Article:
There were other words that I chose to not directly translate but find a better fit, for want of a better word, within the context of what the game is trying to achieve. An example is ‘friendship’ which I translated as ‘compañerismo’, a word that refers to a horizontal connection, relationship or mutual support/reliance between people or ‘compañeros’. I suppose it’s much closer to the word ‘comradeship’ or ‘fellowship´ in English but essentially it has no direct translation. I carried out the first draft of the translation and then got my partner, who is Mexican, to look at it. He's translated various things and although he's not a translator he's fluent in English and Spanish and was able to say “people won't understand that”, or “that doesn't quite make sense” or “that's gonna be misinterpreted”. He basically helped do a final translation draft.


I guess part of the issue is that it's a certain kind of English. Some of the cards use a certain kind of professional English. As much as a native Spanish speaker, do you think you need a native Mexican to really make a properly useful translation for the context you were using it in? 


Yeah, my partner's very direct. So he’d just say “that's a stupid quote” and I’d ask why and he’d say, “it just doesn't make any sense in the Mexican context” or “people just won't interpret that in that way”. Some words are given a certain importance within a British context and that significance won’t translate to a Mexican context. “Burnout” was an example of that. Either we translate it and it doesn’t make sense, or leave it in English which is problematic because then we're using an English word within a Mexican context and people are either going to understand it or not fully understand it, or pretend that they understand it. 


There's a word in Spanish which comes up a lot when I’m working in a Mexican context, which I think is interesting because it's the absolute opposite of burnout. The word is 'aguantar’ and it means to put up with, to bear or to withstand something or someone. Mexicans use it all the time when things are going tits up, or life is shit. It’s like saying, just get on with it, you know, just suffer it, suck it up, that's life. My partner said, you know, Mexicans are probably likely to go down the “Suck it up - that’s life!” route if asked to consider the word burnout in relation to a project they might have worked on with others, although who knows if that’s really true. Perhaps I should have used the antonym and seen what kind of reaction I got. 


You were there when the cards were first made, and there are reasons they use verbatim quotes. When translating, did you feel any ethical qualms in translating or altering the language previous participants had used? 


I don't feel like the card game is precious in that way. It's become its own thing, those quotes have become something else. They're so anonymous, I doubt even the people who originally said them would recognise their voices on the cards anymore - time has passed. The original participants might have changed their ideas about what they felt about some of those topics but the quotes have become so abstracted that I didn't have any qualms about messing with them. The bigger issue was not having the time to think about what might be good replacements for some of them. Honestly, I think a complete translation would be an interesting project in and of itself. Trying to create quotes for the Mexican context, perhaps drawing on quotes that came out of the games played using my transition. The NGO organisers said such interesting things, we could draw on those conversations to create a Mexican version.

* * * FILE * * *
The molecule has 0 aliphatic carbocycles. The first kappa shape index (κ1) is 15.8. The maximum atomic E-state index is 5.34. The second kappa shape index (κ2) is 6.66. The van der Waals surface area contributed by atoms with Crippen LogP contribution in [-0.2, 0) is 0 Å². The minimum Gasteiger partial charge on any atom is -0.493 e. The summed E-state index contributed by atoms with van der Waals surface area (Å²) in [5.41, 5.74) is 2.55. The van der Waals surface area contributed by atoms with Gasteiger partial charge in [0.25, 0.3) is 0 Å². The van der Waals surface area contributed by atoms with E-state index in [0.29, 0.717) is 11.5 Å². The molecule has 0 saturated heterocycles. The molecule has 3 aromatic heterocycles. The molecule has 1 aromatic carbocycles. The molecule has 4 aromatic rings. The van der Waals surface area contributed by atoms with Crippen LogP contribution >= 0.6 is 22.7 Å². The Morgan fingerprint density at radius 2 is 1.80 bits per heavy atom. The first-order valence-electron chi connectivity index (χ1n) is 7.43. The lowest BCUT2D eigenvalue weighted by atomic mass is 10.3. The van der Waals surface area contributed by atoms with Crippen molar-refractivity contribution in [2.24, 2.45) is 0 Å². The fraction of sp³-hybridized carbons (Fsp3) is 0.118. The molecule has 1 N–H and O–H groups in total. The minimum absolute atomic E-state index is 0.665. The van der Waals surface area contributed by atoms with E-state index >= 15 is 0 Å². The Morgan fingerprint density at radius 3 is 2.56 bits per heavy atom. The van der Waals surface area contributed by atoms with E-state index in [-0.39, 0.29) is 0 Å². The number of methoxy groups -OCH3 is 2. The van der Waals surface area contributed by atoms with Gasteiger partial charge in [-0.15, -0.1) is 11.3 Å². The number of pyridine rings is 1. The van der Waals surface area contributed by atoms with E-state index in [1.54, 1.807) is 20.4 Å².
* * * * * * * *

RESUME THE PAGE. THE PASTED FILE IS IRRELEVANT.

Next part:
Did you have reservations about taking an English game, even if translated into Spanish, into a context where some indigenous languages are going extinct?


It couldn't be played with a lot of the participants due to linguistic barriers and the challenges of using something text-based when the use of written Spanish was limited. There were ethical concerns around that. The group I played the game with (from the NGO) were diverse and from mixed educational and class backgrounds. Some people had finished university, some hadn't finished secondary school. One person was working as a professional journalist, another as a photographer, in addition to doing work on this project. Regardless, though, that group engaged very enthusiastically with the game. It was helpful to think about what their experience was. They were so excited about it, it was probably one of the most enthusiastic games of Cards on the Table I've ever played. I'm still sort of trying to work out why that is, why it was so effective for them.


I don't think there's any doubt that the specific quotes and other words are not as important as the structure of the game. 


I do think the format in and of itself offers something. The games in Mexico were some of the clearest examples I've had where the playful aspect came to the fore. The group knew each other really well, I'm sure that makes a big difference. Some of them are romantic partners, apart from working together over many number of years on various things. There's a level of confidence and trust that enabled people to have fun with the game. For the first time, I got a real sense that when people turned over their cards - the ones that they could't choose I mean - there was a real sense of potential in terms of where the discussions could go, or the card combinations seemed to be made for each other. There were a lot of “Oohs!” and “Aahs!” when the cards were revealed followed by real excitement to hear where a fellow player would take them. It’s like everyone saw the potential together in that moment but also perhaps the group were fit to bursting in terms of what they needed to discuss/get off their chests about their experience of the project. Ultimately, I got the sense that it was helping the group think and reflect in a way that they've never done before. The format just lent itself beautifully to that particular group of people at that particular moment. They wanted to reflect deeply and without a great deal of fear about what that might mean for them as an organisation or as a group of individuals and the cards were the perfect way for them to do that.



3 views0 comments

Recent Posts

See All

Comments


bottom of page